In this version by Seon Master Daehaeng, Avalokitesvara, the Bodhisattva of Compassion, does not exist apart from our inherent Buddha-nature, and the thousand hands of Avalokitesvara are the manifestation of the enlightened compassion inherent within us all
This book is published in a Korean/English edition, with artwork by Hyo Rim, and foreword by the poet Ko Un:Like quietly flowing water, may my heart always flow toward one mind. Coming and going are all done through the foundation. With a quietly flowing mind, I will become one with my foundation. l
In September 2010, A Thousand Hands of Compassion was awarded the IF Design Award in the “Communication“ field. It turns out this is kind of a big deal in the design world. Congradulations to Su-yeon Park, who did the design and layout, and to Hyo Rim, who provided the original artwork. They really did a great job.
(from the foreword by Ko Un)Who is a bodhisattva, what is a bodhisattva? If a bodhisattva can’t help the beings that are here right now, is such a person really a bodhisattva?A thousand times No! A true Bodhisattva calls forth unconditional incomparable compassion holds nothing back, and saves the lives in front of her. Behold, like a thousand moons shining in a thousand streams all flowing flowing, Bodhisattvas shine forth pure light upon all. And seeing so many still unable to free themselves from a thousand kinds of suffering and pain, how sad, how sad, the tender compassion of a thousand Bodhisattvas rushes forward. Such far-reaching compassion, the compassion of a thousand eyes, not the two eyes tainted with desire, but a thousand eyes overflowing with every aspect of compassion.
* A note about ordering these books: Most of these need to be ordered through www.seoulselection.com. They’re wonderful people to work with, and have one of the best selections of books about Korea (along with cds and dvds.)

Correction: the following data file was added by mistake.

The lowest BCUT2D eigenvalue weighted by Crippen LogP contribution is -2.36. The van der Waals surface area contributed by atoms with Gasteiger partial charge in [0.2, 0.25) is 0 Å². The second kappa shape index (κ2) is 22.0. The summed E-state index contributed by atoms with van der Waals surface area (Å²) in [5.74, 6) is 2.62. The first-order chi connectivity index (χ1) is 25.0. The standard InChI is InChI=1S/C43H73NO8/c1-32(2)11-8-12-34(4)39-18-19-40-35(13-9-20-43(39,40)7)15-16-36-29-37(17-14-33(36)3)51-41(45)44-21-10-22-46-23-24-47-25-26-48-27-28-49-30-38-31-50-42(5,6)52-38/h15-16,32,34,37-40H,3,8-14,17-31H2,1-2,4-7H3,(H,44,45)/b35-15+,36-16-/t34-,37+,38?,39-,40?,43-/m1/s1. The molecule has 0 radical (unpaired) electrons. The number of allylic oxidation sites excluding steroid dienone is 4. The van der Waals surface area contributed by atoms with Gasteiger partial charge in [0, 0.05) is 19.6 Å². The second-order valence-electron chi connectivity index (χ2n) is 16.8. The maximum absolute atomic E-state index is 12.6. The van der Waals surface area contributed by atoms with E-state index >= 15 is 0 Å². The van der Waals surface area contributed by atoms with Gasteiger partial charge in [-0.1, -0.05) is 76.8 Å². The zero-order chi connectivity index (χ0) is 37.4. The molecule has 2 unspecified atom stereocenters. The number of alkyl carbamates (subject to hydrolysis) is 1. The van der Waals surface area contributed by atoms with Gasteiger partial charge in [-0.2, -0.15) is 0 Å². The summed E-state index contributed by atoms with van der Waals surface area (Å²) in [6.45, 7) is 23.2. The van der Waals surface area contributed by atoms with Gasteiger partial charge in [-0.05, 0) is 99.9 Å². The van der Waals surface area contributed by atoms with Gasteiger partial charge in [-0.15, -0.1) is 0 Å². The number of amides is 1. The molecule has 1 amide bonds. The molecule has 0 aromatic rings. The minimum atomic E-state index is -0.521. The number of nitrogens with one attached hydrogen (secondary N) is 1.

**Daehaeng Kun Sunim’s books are also available in Korean, German, Spanish, Japanese, and Chinese (with Russian coming soon.) Please contact me at email@example.com for more information about these books and where they can be found. (All of Daehaeng Kun Sunim’s books can be found in German at Amazon.de)
Other booksReligions of Korea in Practice
This book has a chapter about Buddhist prenatal education in Korea, as well as Daehaeng Kun Sunim’s teachings about this (called taegyo in Korean). In the spirit of full disclosure, I wrote it as well as the one in the next book, but there are some really interesting ideas here, and I had a great time exploring them as I wrote the chapter.
I became interested in the topic after seeing so many children at our centers who just seemed to be so much more spiritually aware than I ever was at that age. I wanted to look into how their parents practiced, and how that contributed to their children’s development. Many of the parents also explained what Daehaeng Kun Sunim had told them about prenatal education in the course of private interviews with her.Makers of Modern Korean Buddhism
This is quite a nice volume about modern Korean Buddhism, with many chapters about key figures. It has a chapter on Daehaeng Kun Sunim, and her teachings about spiritual practice, especially with regard to the idea of “Doing without any thought of doing.” There are a couple of things I’d like to rewrite (I wrote the chapter five years ago), but on the whole I’m happy with how it came out.
(More updates to come)